The Case of the Changing Icon
By Anna Hanks
SEPTEMBER 8, 1998: Nancy Drew ruined my life. There, I've said it. Now I've voiced my resentment of one of America's most beloved female icons. Nancy Drew gave me false hopes - by pretending to be just an average girl when she was really a goddess in disguise. Oh, there were aspects of Nancy's life that ought to have clued me in: She was tall, slim, Titian-haired, perfectly dressed and possessed of both a wealthy and indulgent father and a seemingly infinite number of new convertibles. It was really the convertibles that ought to have tipped me off - like multi-headed Hydra, one convertible only had to be cut down for another to appear in her driveway.
Since Nancy was supposed to be just an average girl, I thought that when I was old enough to drive my life would be just like Nancy's. I too would be trailing short, dark Eastern European men with limps through my hometown, receiving letter bombs which I would inevitably manage to throw out of the mailbox seconds before they exploded, receiving threats to "mind my own business or else," and having my brake lines cut every time I drove down a hill.
I was expecting excitement.
But alas, excitement is not what I have received. The biggest excitement in my life is The Case of the Missing Keys or The Mystery in the Meat Drawer. And despite being almost twice Nancy's age, the closest I've ever been to international intrigue was an ugly altercation in customs over some undeclared apples.
Despite my disappointment I should have known that Nancy lived in a fantasy world. After all, her college football hero boyfriend Ned never pressured Nancy for sex. That's good, because The Case of the Missing Virginity might have been ... er, a hard one to solve.
But despite the effect she has had on my life, Nancy is no longer to be feared as the perfectly dressed River Heights goddess in her open-top gasoline-powered chariot. Nancy has been sent down to earth. She is everyteen.
This downturn in Nancy's fortunes took place shortly after the "real" Carolyn Keene died.
There is no lack of evidence to prove this fall of Nancy to earth. One easy example comes from Plato. And while you think that Nancy and Plato have no more business together than "tuna" and "helper," let me explain that Nancy no longer inhabits Plato's world of ideal forms. To wit, a blue roadster is a perfect form, a GM Mustang convertible (as it is described in the later books) is but a shabby copy of the ideal.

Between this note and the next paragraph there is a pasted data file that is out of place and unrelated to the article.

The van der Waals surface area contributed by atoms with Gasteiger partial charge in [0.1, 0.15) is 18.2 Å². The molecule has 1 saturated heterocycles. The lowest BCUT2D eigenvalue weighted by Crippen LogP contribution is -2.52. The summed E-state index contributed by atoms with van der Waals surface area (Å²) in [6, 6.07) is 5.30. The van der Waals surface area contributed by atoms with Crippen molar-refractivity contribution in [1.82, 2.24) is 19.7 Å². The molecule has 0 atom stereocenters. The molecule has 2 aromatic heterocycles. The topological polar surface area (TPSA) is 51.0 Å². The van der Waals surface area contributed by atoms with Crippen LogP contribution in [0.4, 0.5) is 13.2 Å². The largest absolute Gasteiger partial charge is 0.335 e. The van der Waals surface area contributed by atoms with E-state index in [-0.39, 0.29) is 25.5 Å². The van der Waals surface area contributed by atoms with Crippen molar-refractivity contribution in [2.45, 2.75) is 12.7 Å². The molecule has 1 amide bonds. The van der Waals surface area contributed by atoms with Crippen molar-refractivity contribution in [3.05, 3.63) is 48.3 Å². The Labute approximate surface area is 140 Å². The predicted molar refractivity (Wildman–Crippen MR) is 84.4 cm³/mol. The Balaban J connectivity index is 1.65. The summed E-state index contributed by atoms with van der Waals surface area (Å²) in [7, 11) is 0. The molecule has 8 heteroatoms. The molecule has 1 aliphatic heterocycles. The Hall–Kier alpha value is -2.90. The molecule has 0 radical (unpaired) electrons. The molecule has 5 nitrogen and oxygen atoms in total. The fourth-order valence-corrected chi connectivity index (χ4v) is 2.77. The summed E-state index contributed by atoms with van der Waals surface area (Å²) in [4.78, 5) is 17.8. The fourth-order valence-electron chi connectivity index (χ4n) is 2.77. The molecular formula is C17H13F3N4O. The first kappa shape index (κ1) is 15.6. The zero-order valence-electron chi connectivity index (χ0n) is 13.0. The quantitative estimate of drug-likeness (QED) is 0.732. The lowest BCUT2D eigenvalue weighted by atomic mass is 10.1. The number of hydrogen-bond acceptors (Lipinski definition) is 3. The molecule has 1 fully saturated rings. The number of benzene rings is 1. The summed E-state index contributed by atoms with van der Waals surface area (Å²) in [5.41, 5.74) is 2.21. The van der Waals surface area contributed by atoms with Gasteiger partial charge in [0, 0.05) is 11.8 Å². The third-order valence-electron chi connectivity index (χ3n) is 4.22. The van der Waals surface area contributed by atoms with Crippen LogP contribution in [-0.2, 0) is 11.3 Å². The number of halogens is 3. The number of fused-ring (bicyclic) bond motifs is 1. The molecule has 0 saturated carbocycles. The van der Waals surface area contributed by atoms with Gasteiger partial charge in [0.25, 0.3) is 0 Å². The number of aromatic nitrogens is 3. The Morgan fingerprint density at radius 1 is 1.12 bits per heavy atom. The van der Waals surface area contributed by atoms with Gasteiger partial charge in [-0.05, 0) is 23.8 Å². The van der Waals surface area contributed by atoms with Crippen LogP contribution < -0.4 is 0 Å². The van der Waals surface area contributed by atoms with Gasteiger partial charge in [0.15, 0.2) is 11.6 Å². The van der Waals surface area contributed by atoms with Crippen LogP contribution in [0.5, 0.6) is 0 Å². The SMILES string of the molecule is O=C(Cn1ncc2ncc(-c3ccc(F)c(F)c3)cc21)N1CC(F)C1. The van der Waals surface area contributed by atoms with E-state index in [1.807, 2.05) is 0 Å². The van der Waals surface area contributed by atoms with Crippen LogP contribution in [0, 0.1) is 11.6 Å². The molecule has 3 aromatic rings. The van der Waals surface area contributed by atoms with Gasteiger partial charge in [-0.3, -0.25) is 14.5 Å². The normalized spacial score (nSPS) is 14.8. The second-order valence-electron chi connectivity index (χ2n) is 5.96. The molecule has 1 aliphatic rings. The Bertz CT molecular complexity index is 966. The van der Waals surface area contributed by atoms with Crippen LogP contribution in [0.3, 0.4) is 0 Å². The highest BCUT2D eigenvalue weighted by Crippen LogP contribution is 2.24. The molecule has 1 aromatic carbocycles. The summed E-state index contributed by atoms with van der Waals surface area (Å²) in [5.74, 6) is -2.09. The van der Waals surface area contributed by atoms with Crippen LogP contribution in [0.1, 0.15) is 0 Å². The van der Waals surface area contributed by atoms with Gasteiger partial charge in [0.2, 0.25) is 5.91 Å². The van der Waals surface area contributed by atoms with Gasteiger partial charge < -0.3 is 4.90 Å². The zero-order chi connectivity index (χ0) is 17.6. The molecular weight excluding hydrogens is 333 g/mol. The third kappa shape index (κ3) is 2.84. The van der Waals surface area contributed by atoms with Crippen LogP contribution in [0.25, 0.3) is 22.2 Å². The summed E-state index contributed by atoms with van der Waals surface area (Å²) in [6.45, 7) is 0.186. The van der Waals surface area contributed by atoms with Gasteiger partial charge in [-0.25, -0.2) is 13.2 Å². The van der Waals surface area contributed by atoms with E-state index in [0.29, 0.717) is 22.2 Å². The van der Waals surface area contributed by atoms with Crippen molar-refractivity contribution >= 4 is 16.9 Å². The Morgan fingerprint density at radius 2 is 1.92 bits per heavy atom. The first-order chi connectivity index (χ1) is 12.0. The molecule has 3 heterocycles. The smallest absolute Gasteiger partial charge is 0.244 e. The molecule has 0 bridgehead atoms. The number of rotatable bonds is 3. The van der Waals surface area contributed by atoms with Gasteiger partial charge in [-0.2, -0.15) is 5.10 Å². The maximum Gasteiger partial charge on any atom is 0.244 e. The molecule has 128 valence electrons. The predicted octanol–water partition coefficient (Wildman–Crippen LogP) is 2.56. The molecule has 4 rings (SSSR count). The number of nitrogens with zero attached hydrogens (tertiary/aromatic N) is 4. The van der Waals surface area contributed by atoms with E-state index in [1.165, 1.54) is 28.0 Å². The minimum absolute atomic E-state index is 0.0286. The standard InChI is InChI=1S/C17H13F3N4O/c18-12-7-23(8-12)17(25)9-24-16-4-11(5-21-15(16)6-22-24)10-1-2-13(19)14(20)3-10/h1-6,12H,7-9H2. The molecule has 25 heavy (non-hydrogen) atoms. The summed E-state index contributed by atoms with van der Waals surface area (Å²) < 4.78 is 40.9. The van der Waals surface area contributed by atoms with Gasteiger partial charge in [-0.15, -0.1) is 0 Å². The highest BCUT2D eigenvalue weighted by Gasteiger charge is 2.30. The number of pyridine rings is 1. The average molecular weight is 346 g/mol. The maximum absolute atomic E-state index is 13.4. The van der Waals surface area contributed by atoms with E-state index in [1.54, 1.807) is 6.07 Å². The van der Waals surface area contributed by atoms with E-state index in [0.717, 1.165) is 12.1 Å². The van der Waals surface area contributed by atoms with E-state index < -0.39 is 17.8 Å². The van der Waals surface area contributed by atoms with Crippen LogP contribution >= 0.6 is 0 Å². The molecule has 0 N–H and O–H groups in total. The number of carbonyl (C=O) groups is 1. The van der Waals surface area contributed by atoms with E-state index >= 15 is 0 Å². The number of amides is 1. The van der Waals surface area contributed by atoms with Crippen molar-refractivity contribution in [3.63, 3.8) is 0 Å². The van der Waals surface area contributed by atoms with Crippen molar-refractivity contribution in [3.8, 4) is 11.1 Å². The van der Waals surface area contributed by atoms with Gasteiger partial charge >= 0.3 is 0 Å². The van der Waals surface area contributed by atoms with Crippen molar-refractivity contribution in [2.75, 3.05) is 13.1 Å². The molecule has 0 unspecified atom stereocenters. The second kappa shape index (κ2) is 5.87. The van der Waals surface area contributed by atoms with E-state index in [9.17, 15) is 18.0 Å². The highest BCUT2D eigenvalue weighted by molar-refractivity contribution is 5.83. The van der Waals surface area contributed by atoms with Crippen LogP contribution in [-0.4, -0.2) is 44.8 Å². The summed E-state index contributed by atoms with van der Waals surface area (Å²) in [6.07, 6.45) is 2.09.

Likewise, Nancy is no longer described as Titian-haired, a term coined for the strawberry-blond Renaissance tresses of the women in Titian's paintings. These days Nancy is "reddish-blond," a term that is culturally significant only on the Isle of Clairol.
Nancy's clothing has also descended to earth. Instead of wearing stylish, elegant dresses, she is described as wearing tight designer jeans that accent her slender figure. Instead of perfect dresses appearing magically in her closet, Nancy has to go to the mall like everyone else. From couture to trend de jour.
Another indication of Nancy's loss of goddess status is the loss of her powerful female triumvirate. Here the goddess status of her associates is diluted, and the power of the trio is obliterated by the addition of other characters. In the earlier books, Nancy is surrounded by George, an Amazon warrior, and Bess, the plump blond figure of Venus. In the earlier books, George is described as enjoying her mannish name and wearing tailored clothing. Her name was seen as an extension of her personality.
Now it is carefully pointed out that "George likes boys just as much as Bess does," lest the specter of lesbianism hang over River Heights.
The Amazon figure of George is balanced by the figure of Venus, aka Bess. As the soft, blond, boy-crazy, and reclining friend, Bess could hardly be anything but the goddess of love. Now she is the goddess of perpetual dieting.
In the recent books, the power of the trio is broken by the addition of new characters, a group one acquaintance refers to as "Nancy's rainbow coalition of friends."
Yet despite what Nancy Drew did to my life, perhaps it is best if our young stick with the pre-fallen Nancy. After all, the world is short on goddess figures. The next closest thing we have is Pamela Anderson, and we all know that she can't be real.
Anna Hanks is a graduate student in the UT Journalism program. As a result of Nancy's influence she reviews murder mysteries for the Chronicle.
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